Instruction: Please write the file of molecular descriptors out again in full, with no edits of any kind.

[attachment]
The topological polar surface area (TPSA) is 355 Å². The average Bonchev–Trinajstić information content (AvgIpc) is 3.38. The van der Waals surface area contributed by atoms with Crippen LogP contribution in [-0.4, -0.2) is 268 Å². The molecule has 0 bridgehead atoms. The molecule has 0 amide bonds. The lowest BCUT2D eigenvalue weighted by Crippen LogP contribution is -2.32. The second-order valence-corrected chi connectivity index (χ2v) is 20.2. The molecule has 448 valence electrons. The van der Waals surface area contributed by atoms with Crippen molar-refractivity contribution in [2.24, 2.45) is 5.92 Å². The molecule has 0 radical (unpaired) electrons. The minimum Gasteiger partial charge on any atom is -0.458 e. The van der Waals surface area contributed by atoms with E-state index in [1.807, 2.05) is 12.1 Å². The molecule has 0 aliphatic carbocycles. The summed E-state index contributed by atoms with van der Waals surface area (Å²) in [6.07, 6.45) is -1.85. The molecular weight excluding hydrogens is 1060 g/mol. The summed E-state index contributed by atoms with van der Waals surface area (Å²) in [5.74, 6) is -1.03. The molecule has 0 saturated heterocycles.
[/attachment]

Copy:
The topological polar surface area (TPSA) is 355 Å². The average Bonchev–Trinajstić information content (AvgIpc) is 3.38. The van der Waals surface area contributed by atoms with Crippen LogP contribution in [-0.4, -0.2) is 268 Å². The molecule has 0 bridgehead atoms. The molecule has 0 amide bonds. The lowest BCUT2D eigenvalue weighted by Crippen LogP contribution is -2.32. The second-order valence-corrected chi connectivity index (χ2v) is 20.2. The molecule has 448 valence electrons. The van der Waals surface area contributed by atoms with Crippen molar-refractivity contribution in [2.24, 2.45) is 5.92 Å². The molecule has 0 radical (unpaired) electrons. The minimum Gasteiger partial charge on any atom is -0.458 e. The van der Waals surface area contributed by atoms with E-state index in [1.807, 2.05) is 12.1 Å². The molecule has 0 aliphatic carbocycles. The summed E-state index contributed by atoms with van der Waals surface area (Å²) in [6.07, 6.45) is -1.85. The molecular weight excluding hydrogens is 1060 g/mol. The summed E-state index contributed by atoms with van der Waals surface area (Å²) in [5.74, 6) is -1.03. The molecule has 0 saturated heterocycles.